The Virtual Coe Being together while being apart....
June 25, 2021

Do you know her?

The Coe holds over a dozen different crooked knives in its collection dating from the late 1700s to the late 1980s. Each knife has its own personality, reflecting, quite literally, the hand of their maker. The fact that you can hold one of these knives in your hand, resting your thumb and fingers just so, and suddenly touch the past is incredibly powerful. And to see the aesthetic choices made by a particular carver in constructing their own tool, what they wanted to look at and feel as they carefully worked away on their projects only brings more meaning to that interaction. You can even tell whether the carver was right or left-handed, depending on the direction of the blade.

This particular knife is by far the most charming in the collection—not only is the handle carved with a delicate scroll, embedded on the front of the handle is an image framed under an aged piece of glass. Presented there, for the eyes of the maker to contemplate during work, is a newspaper cutout of the actress Joan Blondell. Blondell, who starred alongside James Cagney in numerous films and Broadway shows, was a classic “blonde bombshell” of the 1930s and ‘40s. In the photo, Blondell is captured glancing coyly backward over her shoulder, beaming a smile out for her beholder. It is definitely an inviting image, and its presence here on this crooked knife calls to mind the intimacy of work, with a touch of lightheartedness and humor alongside. The repurposed copper wire contrasts the aged hue of the wood and steel, all of which shows not just age but hours and hours of use.

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Artist Unknown (Penobscot or Passamaquoddy attrib.), Crooked Knife with Joan Blondell Photo, c. 1930s.
Wood, metal, glass, newspaper, copper wire, 4 x 1.75 x 9 in. (10.6 x 4.445 x 22.86 cm). NA0330f

The way of the ralámuli...

This belt or pukera is made out of handspun wool yarn, as are many traditional Tarahumara textiles. The Tarahumara women wear wide skirts and loose blouses, almost always covering their heads with a scarf if married, and wearing such pukeras around the waist. The geometric design motifs of black spirals and triangular patterns may represent mountains or hills (kawí), roads, a center, or an “eye”.

According to testimonies analyzed by anthropologists, the stair-like images mean “the road” or “the way” of the ralámuli that is fundamental in Tarahumara thought. Each path is distinct and unique, to which we must strive to work and do things well to go in that path. One typically sees the designs to reveal a division of the cosmos into three planes (supra-world, center, and underworld). These designs are a structured reflection of the relationship with these worlds; their path, and their connection to their environment, their lands, and the cosmos. Everything has its way, not only each individual ralámuli, but also the waters, the sun, the clouds, the flowers, and other entities that are considered beings that coexist with the Tarahumara. Living in harmony means following this path marked by the Creator. (Aguilera, 2007)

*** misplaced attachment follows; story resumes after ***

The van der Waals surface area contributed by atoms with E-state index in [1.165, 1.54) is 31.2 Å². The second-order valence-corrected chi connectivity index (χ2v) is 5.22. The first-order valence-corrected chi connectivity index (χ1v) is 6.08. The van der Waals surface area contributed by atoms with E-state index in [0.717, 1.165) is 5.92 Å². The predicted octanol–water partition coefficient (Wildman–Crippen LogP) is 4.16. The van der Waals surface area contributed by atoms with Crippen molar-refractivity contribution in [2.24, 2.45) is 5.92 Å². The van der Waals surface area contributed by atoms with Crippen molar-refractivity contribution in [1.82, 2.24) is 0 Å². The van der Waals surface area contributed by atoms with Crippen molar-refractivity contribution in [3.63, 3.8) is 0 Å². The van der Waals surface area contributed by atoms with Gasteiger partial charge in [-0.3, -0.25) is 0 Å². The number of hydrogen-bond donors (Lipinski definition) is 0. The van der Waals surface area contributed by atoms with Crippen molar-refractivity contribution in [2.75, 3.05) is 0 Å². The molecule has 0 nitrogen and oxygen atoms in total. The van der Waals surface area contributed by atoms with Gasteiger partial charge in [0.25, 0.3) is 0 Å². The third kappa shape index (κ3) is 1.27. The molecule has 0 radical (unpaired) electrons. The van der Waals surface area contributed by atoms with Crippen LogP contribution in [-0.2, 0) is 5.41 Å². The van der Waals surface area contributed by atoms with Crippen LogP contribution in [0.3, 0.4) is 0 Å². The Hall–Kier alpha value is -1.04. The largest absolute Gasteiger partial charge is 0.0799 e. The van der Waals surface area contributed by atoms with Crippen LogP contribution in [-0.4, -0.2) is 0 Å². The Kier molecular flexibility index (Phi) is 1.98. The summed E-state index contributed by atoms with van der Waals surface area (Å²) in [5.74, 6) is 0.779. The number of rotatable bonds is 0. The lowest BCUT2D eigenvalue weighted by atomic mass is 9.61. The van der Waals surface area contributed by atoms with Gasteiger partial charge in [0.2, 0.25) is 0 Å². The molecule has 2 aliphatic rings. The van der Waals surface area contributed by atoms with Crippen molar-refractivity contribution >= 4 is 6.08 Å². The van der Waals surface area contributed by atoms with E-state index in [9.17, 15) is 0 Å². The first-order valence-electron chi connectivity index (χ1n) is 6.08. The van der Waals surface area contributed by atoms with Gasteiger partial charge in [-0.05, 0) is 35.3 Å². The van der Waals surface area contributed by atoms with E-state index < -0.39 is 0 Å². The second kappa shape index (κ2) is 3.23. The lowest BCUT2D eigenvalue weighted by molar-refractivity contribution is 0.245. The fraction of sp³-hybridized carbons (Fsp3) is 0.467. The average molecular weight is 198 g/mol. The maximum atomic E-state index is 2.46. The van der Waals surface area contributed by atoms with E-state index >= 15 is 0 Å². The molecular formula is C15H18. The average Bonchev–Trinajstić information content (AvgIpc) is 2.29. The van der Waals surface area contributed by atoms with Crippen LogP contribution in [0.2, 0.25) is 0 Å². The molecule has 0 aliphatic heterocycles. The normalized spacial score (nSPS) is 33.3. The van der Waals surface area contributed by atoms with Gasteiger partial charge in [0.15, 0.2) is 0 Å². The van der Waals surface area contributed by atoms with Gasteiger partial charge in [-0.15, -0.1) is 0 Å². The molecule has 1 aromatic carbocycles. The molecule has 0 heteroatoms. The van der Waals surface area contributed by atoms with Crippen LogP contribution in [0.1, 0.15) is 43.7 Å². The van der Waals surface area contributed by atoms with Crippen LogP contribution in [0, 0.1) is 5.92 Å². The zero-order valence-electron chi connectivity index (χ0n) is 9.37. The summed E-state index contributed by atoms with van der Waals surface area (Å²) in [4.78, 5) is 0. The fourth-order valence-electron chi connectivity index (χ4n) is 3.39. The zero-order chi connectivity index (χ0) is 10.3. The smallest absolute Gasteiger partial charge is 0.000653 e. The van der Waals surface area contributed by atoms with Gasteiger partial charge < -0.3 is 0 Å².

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Artist Unknown (Tarahumara), Belt, c. 2000.
Wool yarn, 68.5 x 3 in. (173.99 x 7.62 cm). LA0025. Gift of Edward J. Guarino, 2017.

In case you missed it...

Experience artist John Hagen as he hosts COLLECTIONS SPOTLIGHT on June 15, 2021. Learn as Hagen talks about artworks relating to fishing in the Coe collection. John Hagen is an Unangax̂, Iñupiaq, Irish and Danish curator, and an artist. He is currently working as the Curator of Indigenous Arts and Initiatives at the Anchorage Museum in Anchorage, Alaska. He is also a photographer originally from Haines, Alaska. The inspirations for his work are people and place, and interactions between the two.

COLLECTIONS SPOTLIGHT a program developed in partnership with First American Art Magazine is an interactive, online monthly experience that brings together diverse scholars and Native artists who select artworks from the Coe’s collection to interpret and discuss. The virtual Zoom format also brings together attendees from diverse regions. Attendee questions are accepted throughout the experience via chat, and at the end opened to audio. These events are free and open to the general public.
To view past The Virtual Coe issues, please click here.